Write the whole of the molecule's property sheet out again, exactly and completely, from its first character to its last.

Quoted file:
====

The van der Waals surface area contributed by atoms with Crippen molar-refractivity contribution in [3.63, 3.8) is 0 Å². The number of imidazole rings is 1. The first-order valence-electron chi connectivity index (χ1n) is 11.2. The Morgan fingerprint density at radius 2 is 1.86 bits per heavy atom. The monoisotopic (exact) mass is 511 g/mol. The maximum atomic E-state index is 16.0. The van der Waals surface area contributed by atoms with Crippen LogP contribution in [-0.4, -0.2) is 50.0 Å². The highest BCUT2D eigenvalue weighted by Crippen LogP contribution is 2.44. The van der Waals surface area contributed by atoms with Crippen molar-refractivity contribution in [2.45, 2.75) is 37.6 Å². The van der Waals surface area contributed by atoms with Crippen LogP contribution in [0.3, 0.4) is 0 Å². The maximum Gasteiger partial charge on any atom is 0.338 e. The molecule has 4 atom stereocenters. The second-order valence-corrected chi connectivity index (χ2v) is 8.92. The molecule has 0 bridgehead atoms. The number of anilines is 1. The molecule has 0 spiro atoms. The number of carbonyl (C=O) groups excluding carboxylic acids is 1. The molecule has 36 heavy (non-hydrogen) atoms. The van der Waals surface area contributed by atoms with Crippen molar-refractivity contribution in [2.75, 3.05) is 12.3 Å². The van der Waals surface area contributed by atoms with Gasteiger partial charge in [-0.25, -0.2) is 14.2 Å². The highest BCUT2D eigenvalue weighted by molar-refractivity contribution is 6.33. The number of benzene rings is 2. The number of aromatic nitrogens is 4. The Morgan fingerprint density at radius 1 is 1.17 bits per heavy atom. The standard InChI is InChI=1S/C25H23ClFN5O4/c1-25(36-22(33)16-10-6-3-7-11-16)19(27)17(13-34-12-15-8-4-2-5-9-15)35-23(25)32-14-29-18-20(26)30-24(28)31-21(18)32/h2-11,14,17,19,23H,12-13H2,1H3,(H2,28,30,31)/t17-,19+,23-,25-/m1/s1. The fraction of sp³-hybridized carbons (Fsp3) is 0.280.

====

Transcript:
The van der Waals surface area contributed by atoms with Crippen molar-refractivity contribution in [3.63, 3.8) is 0 Å². The number of imidazole rings is 1. The first-order valence-electron chi connectivity index (χ1n) is 11.2. The Morgan fingerprint density at radius 2 is 1.86 bits per heavy atom. The monoisotopic (exact) mass is 511 g/mol. The maximum atomic E-state index is 16.0. The van der Waals surface area contributed by atoms with Crippen LogP contribution in [-0.4, -0.2) is 50.0 Å². The highest BCUT2D eigenvalue weighted by Crippen LogP contribution is 2.44. The van der Waals surface area contributed by atoms with Crippen molar-refractivity contribution in [2.45, 2.75) is 37.6 Å². The van der Waals surface area contributed by atoms with Crippen LogP contribution in [0.3, 0.4) is 0 Å². The maximum Gasteiger partial charge on any atom is 0.338 e. The molecule has 4 atom stereocenters. The second-order valence-corrected chi connectivity index (χ2v) is 8.92. The molecule has 0 bridgehead atoms. The number of anilines is 1. The molecule has 0 spiro atoms. The number of carbonyl (C=O) groups excluding carboxylic acids is 1. The molecule has 36 heavy (non-hydrogen) atoms. The van der Waals surface area contributed by atoms with Crippen molar-refractivity contribution in [2.75, 3.05) is 12.3 Å². The van der Waals surface area contributed by atoms with Gasteiger partial charge in [-0.25, -0.2) is 14.2 Å². The highest BCUT2D eigenvalue weighted by molar-refractivity contribution is 6.33. The number of benzene rings is 2. The number of aromatic nitrogens is 4. The Morgan fingerprint density at radius 1 is 1.17 bits per heavy atom. The standard InChI is InChI=1S/C25H23ClFN5O4/c1-25(36-22(33)16-10-6-3-7-11-16)19(27)17(13-34-12-15-8-4-2-5-9-15)35-23(25)32-14-29-18-20(26)30-24(28)31-21(18)32/h2-11,14,17,19,23H,12-13H2,1H3,(H2,28,30,31)/t17-,19+,23-,25-/m1/s1. The fraction of sp³-hybridized carbons (Fsp3) is 0.280.